In this earlier posting, I had added comments that describe caching in general, as well as the Object Cache of WordPress, without really knowing how the latter works in detail, because I have never written a WordPress plug-in.
There was a fact which I had never mentioned, that in the caching daemon, each Key-Value Pair has a time-stamp, indicating exactly when the Value was set. Apparently, when plug-in designers query the MySQL database, they have the option to make that a cached query, which means that the query will first query the cache, and only if there is no Value in the cache, will query the database.
This query has as optional parameter, an expiry time, so that if the Value in the cache is older than this time, it will be regarded as not being in the cache.
I suppose this is useful in certain cases, where there is no opportunity to delete the Key in the cache when data is updated, but in which to view a widget simply looks up some value in the database, which could be cached.
I have communicated with the author of Post Views Counter, who has told me that he has in fact modified his plug-in, to add an expiry value to his cached queries, to try to solve the problem of data-views not updating, since the last plug-in update. And I have also installed the latest version of his plug-in, which contains his patch.
I suppose that one question this revelation raises, is whether it is in fact a part of what gets cached, pieces of HTML that constitute whole postings, at the request of core PHP code. It may not be. Instead, it may only be the case that HTML continues to be generated by PHP code, on the basis of database queries, but that more of those queries may be cached queries now.
However, the actual HTML of which my postings consist, is obtained by queries to the database.
Note: The patch which this plug-in author has applied to his code, does in fact work, and I can safely delete the cron-job which I had created as a workaround.
Now, I could engage in some brazen speculation, based on my experiences with this plug-in, and on my communications with its author. This speculation should not be considered a certainty.
It might be, that in the latest update to the WordPress core package, its maintainers have simply decided, that If an Object Cache exists – because one user installed a suitable back-end – all DB queries should be regarded as cached queries by default. This would be an ambitious way to improve performance, but would also cause numerous plug-ins to start misbehaving, because their authors might not be expecting this.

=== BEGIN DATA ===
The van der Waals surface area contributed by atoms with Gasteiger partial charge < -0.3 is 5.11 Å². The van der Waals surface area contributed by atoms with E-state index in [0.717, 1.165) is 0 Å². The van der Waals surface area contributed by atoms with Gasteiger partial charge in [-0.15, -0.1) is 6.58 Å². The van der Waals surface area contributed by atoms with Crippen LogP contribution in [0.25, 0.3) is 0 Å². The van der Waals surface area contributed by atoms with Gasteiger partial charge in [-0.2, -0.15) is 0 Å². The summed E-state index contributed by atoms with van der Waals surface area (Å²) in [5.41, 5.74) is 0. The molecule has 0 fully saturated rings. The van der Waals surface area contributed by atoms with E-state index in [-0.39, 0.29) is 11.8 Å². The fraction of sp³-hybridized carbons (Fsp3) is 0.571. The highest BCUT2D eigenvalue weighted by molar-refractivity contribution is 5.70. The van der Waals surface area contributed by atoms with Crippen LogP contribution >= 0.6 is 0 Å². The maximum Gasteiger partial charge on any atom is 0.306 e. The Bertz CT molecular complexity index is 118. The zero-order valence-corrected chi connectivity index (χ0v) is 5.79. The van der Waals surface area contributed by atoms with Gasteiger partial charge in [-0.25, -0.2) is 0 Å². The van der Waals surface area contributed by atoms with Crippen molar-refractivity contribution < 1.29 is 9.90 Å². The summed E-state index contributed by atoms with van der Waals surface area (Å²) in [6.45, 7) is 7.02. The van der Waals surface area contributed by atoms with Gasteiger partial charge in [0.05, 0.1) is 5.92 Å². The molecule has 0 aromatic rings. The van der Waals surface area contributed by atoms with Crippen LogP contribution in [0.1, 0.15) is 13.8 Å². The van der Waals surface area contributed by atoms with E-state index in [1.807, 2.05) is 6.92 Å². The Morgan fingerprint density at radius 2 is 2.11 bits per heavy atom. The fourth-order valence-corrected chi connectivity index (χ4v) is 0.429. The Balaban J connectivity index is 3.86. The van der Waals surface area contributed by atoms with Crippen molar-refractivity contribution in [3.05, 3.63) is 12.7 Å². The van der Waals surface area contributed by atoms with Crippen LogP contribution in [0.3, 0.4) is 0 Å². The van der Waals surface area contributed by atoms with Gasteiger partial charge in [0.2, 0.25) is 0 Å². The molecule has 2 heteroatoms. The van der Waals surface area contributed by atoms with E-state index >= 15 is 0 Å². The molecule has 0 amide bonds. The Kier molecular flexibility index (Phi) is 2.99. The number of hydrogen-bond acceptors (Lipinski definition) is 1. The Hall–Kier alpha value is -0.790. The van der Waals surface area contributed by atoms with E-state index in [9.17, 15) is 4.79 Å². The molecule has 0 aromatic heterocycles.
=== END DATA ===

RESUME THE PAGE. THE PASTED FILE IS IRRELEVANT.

The reason I take this speculation semi-seriously, is the fact that Post Views Counter used to work. Previously, even though I had caching installed, plug-in code did not need to be modified by its author, to display in its widget what the database stated. So there needed to be some reason, why code which he had not yet modified, would suddenly stop working…
For the sake of argument, there could exist some API functions which completely replace a Key, and which therefore also delete it from the cache – invisibly to plug-in designers. And there could be other API functions which merely increment a numeric Value referenced by a Key, and which may not delete the same Key from the cache…
(Edit 02/07/2017 : I am certain that when I edit my postings, the cache Keys do get deleted. However, this capability is provided by the core package, and not by API functions made available to plug-in designers.)
I suppose that it would be possible for the API designers to make it so, that even when a trivial instruction is given just to increment a numeric Value, the Key in the cache that points to it should also be deleted. However, I can see a specific reason not to do so.
The data in question is a hit-counter. It will literally get updated every time one browser accesses the blog. If the cache needed to get flushed in some way every time, this would present a performance-drain.
The author of this hit-counter has already created his own custom Keys, which he can manipulate as he wishes, before deciding to commit anything to the database. His purpose was not to allow a fast rate of visitors to slow down engine performance.
I, the admin of my own blog, am the only person in practice, who ever views the results. I only do so less frequently, than the rate at which visitors come to my blog. Performance is better, if the cached entry is only obsoleted, due to my own views of the data.